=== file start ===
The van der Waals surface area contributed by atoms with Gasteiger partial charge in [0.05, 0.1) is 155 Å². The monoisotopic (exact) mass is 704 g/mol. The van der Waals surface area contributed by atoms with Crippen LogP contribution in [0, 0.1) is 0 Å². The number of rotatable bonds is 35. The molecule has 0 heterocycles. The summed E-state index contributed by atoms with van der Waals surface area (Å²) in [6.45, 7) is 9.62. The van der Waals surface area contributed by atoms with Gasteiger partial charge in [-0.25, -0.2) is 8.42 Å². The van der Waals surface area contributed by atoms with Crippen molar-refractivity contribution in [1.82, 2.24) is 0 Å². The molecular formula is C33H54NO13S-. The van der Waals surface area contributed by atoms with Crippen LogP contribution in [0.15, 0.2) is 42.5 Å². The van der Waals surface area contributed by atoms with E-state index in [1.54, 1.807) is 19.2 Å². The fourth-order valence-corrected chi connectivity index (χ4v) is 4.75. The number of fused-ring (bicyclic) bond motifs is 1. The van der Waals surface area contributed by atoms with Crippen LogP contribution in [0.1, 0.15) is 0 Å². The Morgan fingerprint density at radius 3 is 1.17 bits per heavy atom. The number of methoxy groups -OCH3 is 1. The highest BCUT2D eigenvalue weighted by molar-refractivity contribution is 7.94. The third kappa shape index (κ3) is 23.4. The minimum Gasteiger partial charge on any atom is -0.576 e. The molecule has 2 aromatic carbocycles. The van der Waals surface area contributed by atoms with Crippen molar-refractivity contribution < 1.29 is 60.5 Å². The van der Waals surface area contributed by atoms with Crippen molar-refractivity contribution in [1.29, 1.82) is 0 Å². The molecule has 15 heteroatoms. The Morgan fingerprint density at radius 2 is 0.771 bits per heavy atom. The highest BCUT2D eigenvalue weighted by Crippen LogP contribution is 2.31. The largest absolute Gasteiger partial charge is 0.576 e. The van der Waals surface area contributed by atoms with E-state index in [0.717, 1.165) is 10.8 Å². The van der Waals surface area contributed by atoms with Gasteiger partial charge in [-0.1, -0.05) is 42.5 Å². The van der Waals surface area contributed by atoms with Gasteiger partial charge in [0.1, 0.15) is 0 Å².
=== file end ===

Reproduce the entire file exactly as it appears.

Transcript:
The van der Waals surface area contributed by atoms with Gasteiger partial charge in [0.05, 0.1) is 155 Å². The monoisotopic (exact) mass is 704 g/mol. The van der Waals surface area contributed by atoms with Crippen LogP contribution in [0, 0.1) is 0 Å². The number of rotatable bonds is 35. The molecule has 0 heterocycles. The summed E-state index contributed by atoms with van der Waals surface area (Å²) in [6.45, 7) is 9.62. The van der Waals surface area contributed by atoms with Gasteiger partial charge in [-0.25, -0.2) is 8.42 Å². The van der Waals surface area contributed by atoms with Crippen molar-refractivity contribution in [1.82, 2.24) is 0 Å². The molecular formula is C33H54NO13S-. The van der Waals surface area contributed by atoms with Crippen LogP contribution in [0.15, 0.2) is 42.5 Å². The van der Waals surface area contributed by atoms with E-state index in [1.54, 1.807) is 19.2 Å². The fourth-order valence-corrected chi connectivity index (χ4v) is 4.75. The number of fused-ring (bicyclic) bond motifs is 1. The van der Waals surface area contributed by atoms with Crippen LogP contribution in [0.1, 0.15) is 0 Å². The Morgan fingerprint density at radius 3 is 1.17 bits per heavy atom. The number of methoxy groups -OCH3 is 1. The highest BCUT2D eigenvalue weighted by molar-refractivity contribution is 7.94. The third kappa shape index (κ3) is 23.4. The minimum Gasteiger partial charge on any atom is -0.576 e. The molecule has 2 aromatic carbocycles. The van der Waals surface area contributed by atoms with Crippen molar-refractivity contribution < 1.29 is 60.5 Å². The van der Waals surface area contributed by atoms with Crippen molar-refractivity contribution in [1.29, 1.82) is 0 Å². The molecule has 15 heteroatoms. The Morgan fingerprint density at radius 2 is 0.771 bits per heavy atom. The highest BCUT2D eigenvalue weighted by Crippen LogP contribution is 2.31. The largest absolute Gasteiger partial charge is 0.576 e. The van der Waals surface area contributed by atoms with E-state index in [0.717, 1.165) is 10.8 Å². The van der Waals surface area contributed by atoms with Gasteiger partial charge in [-0.1, -0.05) is 42.5 Å². The van der Waals surface area contributed by atoms with Gasteiger partial charge in [0.1, 0.15) is 0 Å².